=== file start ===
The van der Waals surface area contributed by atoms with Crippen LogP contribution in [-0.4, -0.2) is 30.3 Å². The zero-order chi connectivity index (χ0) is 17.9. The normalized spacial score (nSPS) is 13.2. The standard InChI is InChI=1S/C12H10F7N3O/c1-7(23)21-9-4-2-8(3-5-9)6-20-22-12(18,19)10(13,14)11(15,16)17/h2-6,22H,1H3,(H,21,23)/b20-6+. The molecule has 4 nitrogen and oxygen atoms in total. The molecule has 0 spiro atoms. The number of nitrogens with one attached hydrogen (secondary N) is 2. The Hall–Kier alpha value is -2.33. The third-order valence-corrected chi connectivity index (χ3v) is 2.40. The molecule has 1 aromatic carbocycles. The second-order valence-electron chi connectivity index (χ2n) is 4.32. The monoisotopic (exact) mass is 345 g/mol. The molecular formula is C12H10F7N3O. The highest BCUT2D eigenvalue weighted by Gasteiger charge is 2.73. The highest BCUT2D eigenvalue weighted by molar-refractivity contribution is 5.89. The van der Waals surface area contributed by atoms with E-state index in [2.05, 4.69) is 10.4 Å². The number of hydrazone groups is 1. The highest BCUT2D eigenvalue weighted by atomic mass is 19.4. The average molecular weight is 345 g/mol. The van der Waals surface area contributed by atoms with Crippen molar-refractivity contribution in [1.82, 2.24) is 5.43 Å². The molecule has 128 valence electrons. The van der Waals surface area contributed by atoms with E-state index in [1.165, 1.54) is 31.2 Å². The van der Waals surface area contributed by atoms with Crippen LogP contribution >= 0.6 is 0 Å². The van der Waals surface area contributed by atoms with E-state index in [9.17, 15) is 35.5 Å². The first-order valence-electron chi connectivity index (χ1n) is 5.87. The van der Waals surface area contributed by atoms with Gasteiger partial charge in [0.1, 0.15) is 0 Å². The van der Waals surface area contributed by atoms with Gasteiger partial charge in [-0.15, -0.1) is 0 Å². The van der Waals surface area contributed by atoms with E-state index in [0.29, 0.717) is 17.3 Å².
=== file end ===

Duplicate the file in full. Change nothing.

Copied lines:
The van der Waals surface area contributed by atoms with Crippen LogP contribution in [-0.4, -0.2) is 30.3 Å². The zero-order chi connectivity index (χ0) is 17.9. The normalized spacial score (nSPS) is 13.2. The standard InChI is InChI=1S/C12H10F7N3O/c1-7(23)21-9-4-2-8(3-5-9)6-20-22-12(18,19)10(13,14)11(15,16)17/h2-6,22H,1H3,(H,21,23)/b20-6+. The molecule has 4 nitrogen and oxygen atoms in total. The molecule has 0 spiro atoms. The number of nitrogens with one attached hydrogen (secondary N) is 2. The Hall–Kier alpha value is -2.33. The third-order valence-corrected chi connectivity index (χ3v) is 2.40. The molecule has 1 aromatic carbocycles. The second-order valence-electron chi connectivity index (χ2n) is 4.32. The monoisotopic (exact) mass is 345 g/mol. The molecular formula is C12H10F7N3O. The highest BCUT2D eigenvalue weighted by Gasteiger charge is 2.73. The highest BCUT2D eigenvalue weighted by molar-refractivity contribution is 5.89. The van der Waals surface area contributed by atoms with E-state index in [2.05, 4.69) is 10.4 Å². The number of hydrazone groups is 1. The highest BCUT2D eigenvalue weighted by atomic mass is 19.4. The average molecular weight is 345 g/mol. The van der Waals surface area contributed by atoms with Crippen molar-refractivity contribution in [1.82, 2.24) is 5.43 Å². The molecule has 128 valence electrons. The van der Waals surface area contributed by atoms with E-state index in [1.165, 1.54) is 31.2 Å². The van der Waals surface area contributed by atoms with Crippen LogP contribution >= 0.6 is 0 Å². The van der Waals surface area contributed by atoms with E-state index in [9.17, 15) is 35.5 Å². The first-order valence-electron chi connectivity index (χ1n) is 5.87. The van der Waals surface area contributed by atoms with Gasteiger partial charge in [0.1, 0.15) is 0 Å². The van der Waals surface area contributed by atoms with Gasteiger partial charge in [-0.15, -0.1) is 0 Å². The van der Waals surface area contributed by atoms with E-state index in [0.29, 0.717) is 17.3 Å².